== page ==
A more clinical categorization of cardiomyopathy as 'hypertrophied', 'dilated', or 'restrictive',[18] has become difficult to maintain because some of the conditions could fulfill more than one of those three categories at any particular stage of their development. The current American Heart Association definition divides cardiomyopathies into primary, which affect the heart alone, and secondary, which are the result of illness affecting other parts of the body. These categories are further broken down into subgroups which incorporate new genetic and molecular biology knowledge.[19]


The pathophysiology of cardiomyopathies is better understood at the cellular level with advances in molecular techniques. Mutant proteins can disturb cardiac function in the contractile apparatus (or mechanosensitive complexes). Cardiomyocyte alterations and their persistent responses at the cellular level cause changes that are correlated with sudden cardiac death and other cardiac problems.[20]


Among the diagnostic procedures done to determine a cardiomyopathy are:[21]


Structural categories of cardiomyopathy

Cardiomyopathies can be classified using different criteria:[22]


Treatment may include suggestion of lifestyle changes to better manage the condition. Treatment depends on the type of cardiomyopathy and condition of disease, but may include medication (conservative treatment) or iatrogenic/implanted pacemakers for slow heart rates, defibrillators for those prone to fatal heart rhythms, ventricular assist devices (VADs) for severe heart failure, or ablation for recurring dysrhythmias that cannot be eliminated by medication or mechanical cardioversion. The goal of treatment is often symptom relief, and some patients may eventually require a heart transplant.[10]

See also


  1. 1.0 1.1 1.2 1.3 1.4 1.5 "What Are the Signs and Symptoms of Cardiomyopathy?". NHLBI. 22 June 2016. Archived from the original on 15 September 2016. Retrieved 31 August 2016.
  2. 2.0 2.1 2.2 "Who Is at Risk for Cardiomyopathy?". NHLBI. 22 June 2016. Archived from the original on 16 August 2016. Retrieved 31 August 2016.
  3. 3.0 3.1 3.2 3.3 3.4 3.5 3.6 3.7 "Types of Cardiomyopathy". NHLBI. 22 June 2016. Archived from the original on 28 July 2016. Retrieved 31 August 2016.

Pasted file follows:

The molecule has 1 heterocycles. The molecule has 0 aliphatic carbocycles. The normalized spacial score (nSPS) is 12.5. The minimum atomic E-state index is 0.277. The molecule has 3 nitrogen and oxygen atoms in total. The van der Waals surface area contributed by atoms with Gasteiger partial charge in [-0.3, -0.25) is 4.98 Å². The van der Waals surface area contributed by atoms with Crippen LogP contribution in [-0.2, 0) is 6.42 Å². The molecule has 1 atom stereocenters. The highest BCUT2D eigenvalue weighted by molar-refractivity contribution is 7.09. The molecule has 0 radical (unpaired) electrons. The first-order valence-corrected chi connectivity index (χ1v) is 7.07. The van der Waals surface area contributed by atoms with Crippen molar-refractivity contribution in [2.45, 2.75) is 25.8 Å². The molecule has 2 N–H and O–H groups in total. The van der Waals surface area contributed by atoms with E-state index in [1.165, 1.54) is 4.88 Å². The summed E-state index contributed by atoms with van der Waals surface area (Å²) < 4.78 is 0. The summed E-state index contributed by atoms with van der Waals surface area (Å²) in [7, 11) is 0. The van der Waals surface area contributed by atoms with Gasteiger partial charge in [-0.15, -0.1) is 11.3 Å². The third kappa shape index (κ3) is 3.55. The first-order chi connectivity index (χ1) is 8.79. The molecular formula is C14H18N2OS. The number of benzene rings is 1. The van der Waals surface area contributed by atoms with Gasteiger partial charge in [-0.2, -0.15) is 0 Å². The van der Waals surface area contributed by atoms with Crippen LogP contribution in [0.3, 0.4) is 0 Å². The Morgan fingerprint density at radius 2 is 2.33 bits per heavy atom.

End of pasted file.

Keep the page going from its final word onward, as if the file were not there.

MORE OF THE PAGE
4. 4.0 4.1 4.2 4.3 4.4 "What Causes Cardiomyopathy?". NHLBI. 22 June 2016. Archived from the original on 15 September 2016. Retrieved 31 August 2016.
  5. 5.0 5.1 5.2 5.3 "How Is Cardiomyopathy Treated?". NHLBI. 22 June 2016. Archived from the original on 15 September 2016. Retrieved 31 August 2016.
  6. 6.0 6.1 GBD 2015 Disease and Injury Incidence and Prevalence, Collaborators. (8 October 2016). "Global, regional, and national incidence, prevalence, and years lived with disability for 310 diseases and injuries, 1990-2015: a systematic analysis for the Global Burden of Disease Study 2015". Lancet. 388 (10053): 1545–1602. doi:10.1016/S0140-6736(16)31678-6. PMC 5055577. PMID 27733282.
  7. 7.0 7.1 GBD 2015 Mortality and Causes of Death, Collaborators. (8 October 2016). "Global, regional, and national life expectancy, all-cause mortality, and cause-specific mortality for 249 causes of death, 1980-2015: a systematic analysis for the Global Burden of Disease Study 2015". Lancet. 388 (10053): 1459–1544. doi:10.1016/s0140-6736(16)31012-1. PMC 5388903. PMID 27733281.
  8. Practical Cardiovascular Pathology. Lippincott Williams & Wilkins. 2010. p. 148. ISBN 9781605478418. Archived from the original on 14 September 2016.
  9. GBD 2013 Mortality and Causes of Death, Collaborators (17 December 2014). "Global, regional, and national age-sex specific all-cause and cause-specific mortality for 240 causes of death, 1990-2013: a systematic analysis for the Global Burden of Disease Study 2013". Lancet. 385 (9963): 117–71. doi:10.1016/S0140-6736(14)61682-2. PMC 4340604. PMID 25530442.